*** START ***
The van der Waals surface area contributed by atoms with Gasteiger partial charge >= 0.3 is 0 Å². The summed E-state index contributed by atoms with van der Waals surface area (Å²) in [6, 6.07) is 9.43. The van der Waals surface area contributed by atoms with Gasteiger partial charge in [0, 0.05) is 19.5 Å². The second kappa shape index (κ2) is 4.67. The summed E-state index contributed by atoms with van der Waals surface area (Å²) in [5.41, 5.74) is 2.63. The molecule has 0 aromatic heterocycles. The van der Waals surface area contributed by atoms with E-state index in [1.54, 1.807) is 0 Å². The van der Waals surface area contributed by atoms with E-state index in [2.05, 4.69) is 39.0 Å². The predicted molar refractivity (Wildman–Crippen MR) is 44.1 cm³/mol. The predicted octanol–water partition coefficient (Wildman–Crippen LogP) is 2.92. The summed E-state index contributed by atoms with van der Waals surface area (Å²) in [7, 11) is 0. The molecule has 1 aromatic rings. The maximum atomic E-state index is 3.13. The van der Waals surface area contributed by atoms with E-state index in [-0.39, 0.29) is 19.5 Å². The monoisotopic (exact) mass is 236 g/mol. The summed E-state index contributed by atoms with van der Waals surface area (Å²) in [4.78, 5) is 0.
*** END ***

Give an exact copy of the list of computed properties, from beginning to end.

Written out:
The van der Waals surface area contributed by atoms with Gasteiger partial charge >= 0.3 is 0 Å². The summed E-state index contributed by atoms with van der Waals surface area (Å²) in [6, 6.07) is 9.43. The van der Waals surface area contributed by atoms with Gasteiger partial charge in [0, 0.05) is 19.5 Å². The second kappa shape index (κ2) is 4.67. The summed E-state index contributed by atoms with van der Waals surface area (Å²) in [5.41, 5.74) is 2.63. The molecule has 0 aromatic heterocycles. The van der Waals surface area contributed by atoms with E-state index in [1.54, 1.807) is 0 Å². The van der Waals surface area contributed by atoms with E-state index in [2.05, 4.69) is 39.0 Å². The predicted molar refractivity (Wildman–Crippen MR) is 44.1 cm³/mol. The predicted octanol–water partition coefficient (Wildman–Crippen LogP) is 2.92. The summed E-state index contributed by atoms with van der Waals surface area (Å²) in [7, 11) is 0. The molecule has 1 aromatic rings. The maximum atomic E-state index is 3.13. The van der Waals surface area contributed by atoms with E-state index in [-0.39, 0.29) is 19.5 Å². The monoisotopic (exact) mass is 236 g/mol. The summed E-state index contributed by atoms with van der Waals surface area (Å²) in [4.78, 5) is 0.